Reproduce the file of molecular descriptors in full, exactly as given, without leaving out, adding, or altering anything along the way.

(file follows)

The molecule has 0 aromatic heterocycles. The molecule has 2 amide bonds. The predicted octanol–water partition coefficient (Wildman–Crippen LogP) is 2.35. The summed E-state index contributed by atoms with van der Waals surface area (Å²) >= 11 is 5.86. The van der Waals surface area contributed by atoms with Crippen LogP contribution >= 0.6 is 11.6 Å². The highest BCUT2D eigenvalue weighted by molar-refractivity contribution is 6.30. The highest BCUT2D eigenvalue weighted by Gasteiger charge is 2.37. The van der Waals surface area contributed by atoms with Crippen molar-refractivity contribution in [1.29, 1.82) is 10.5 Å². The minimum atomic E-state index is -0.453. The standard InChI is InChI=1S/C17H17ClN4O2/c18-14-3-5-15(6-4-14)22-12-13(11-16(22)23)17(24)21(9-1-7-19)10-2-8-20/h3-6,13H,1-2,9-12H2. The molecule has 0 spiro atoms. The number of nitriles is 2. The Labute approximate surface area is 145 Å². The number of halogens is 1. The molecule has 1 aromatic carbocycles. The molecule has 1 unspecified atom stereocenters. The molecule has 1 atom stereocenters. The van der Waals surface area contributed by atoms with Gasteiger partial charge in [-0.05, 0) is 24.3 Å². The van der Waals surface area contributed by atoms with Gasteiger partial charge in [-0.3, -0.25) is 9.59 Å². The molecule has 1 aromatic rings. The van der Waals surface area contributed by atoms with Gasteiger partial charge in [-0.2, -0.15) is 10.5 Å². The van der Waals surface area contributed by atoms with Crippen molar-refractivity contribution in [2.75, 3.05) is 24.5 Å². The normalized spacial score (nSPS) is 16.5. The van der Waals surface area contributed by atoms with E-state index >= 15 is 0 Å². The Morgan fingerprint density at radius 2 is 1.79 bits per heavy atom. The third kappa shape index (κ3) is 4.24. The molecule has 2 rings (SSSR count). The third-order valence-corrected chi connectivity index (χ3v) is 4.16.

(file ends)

The molecule has 0 aromatic heterocycles. The molecule has 2 amide bonds. The predicted octanol–water partition coefficient (Wildman–Crippen LogP) is 2.35. The summed E-state index contributed by atoms with van der Waals surface area (Å²) >= 11 is 5.86. The van der Waals surface area contributed by atoms with Crippen LogP contribution >= 0.6 is 11.6 Å². The highest BCUT2D eigenvalue weighted by molar-refractivity contribution is 6.30. The highest BCUT2D eigenvalue weighted by Gasteiger charge is 2.37. The van der Waals surface area contributed by atoms with Crippen molar-refractivity contribution in [1.29, 1.82) is 10.5 Å². The minimum atomic E-state index is -0.453. The standard InChI is InChI=1S/C17H17ClN4O2/c18-14-3-5-15(6-4-14)22-12-13(11-16(22)23)17(24)21(9-1-7-19)10-2-8-20/h3-6,13H,1-2,9-12H2. The molecule has 0 spiro atoms. The number of nitriles is 2. The Labute approximate surface area is 145 Å². The number of halogens is 1. The molecule has 1 aromatic carbocycles. The molecule has 1 unspecified atom stereocenters. The molecule has 1 atom stereocenters. The van der Waals surface area contributed by atoms with Gasteiger partial charge in [-0.05, 0) is 24.3 Å². The van der Waals surface area contributed by atoms with Gasteiger partial charge in [-0.3, -0.25) is 9.59 Å². The molecule has 1 aromatic rings. The van der Waals surface area contributed by atoms with Gasteiger partial charge in [-0.2, -0.15) is 10.5 Å². The van der Waals surface area contributed by atoms with Crippen molar-refractivity contribution in [2.75, 3.05) is 24.5 Å². The normalized spacial score (nSPS) is 16.5. The van der Waals surface area contributed by atoms with E-state index >= 15 is 0 Å². The Morgan fingerprint density at radius 2 is 1.79 bits per heavy atom. The third kappa shape index (κ3) is 4.24. The molecule has 2 rings (SSSR count). The third-order valence-corrected chi connectivity index (χ3v) is 4.16.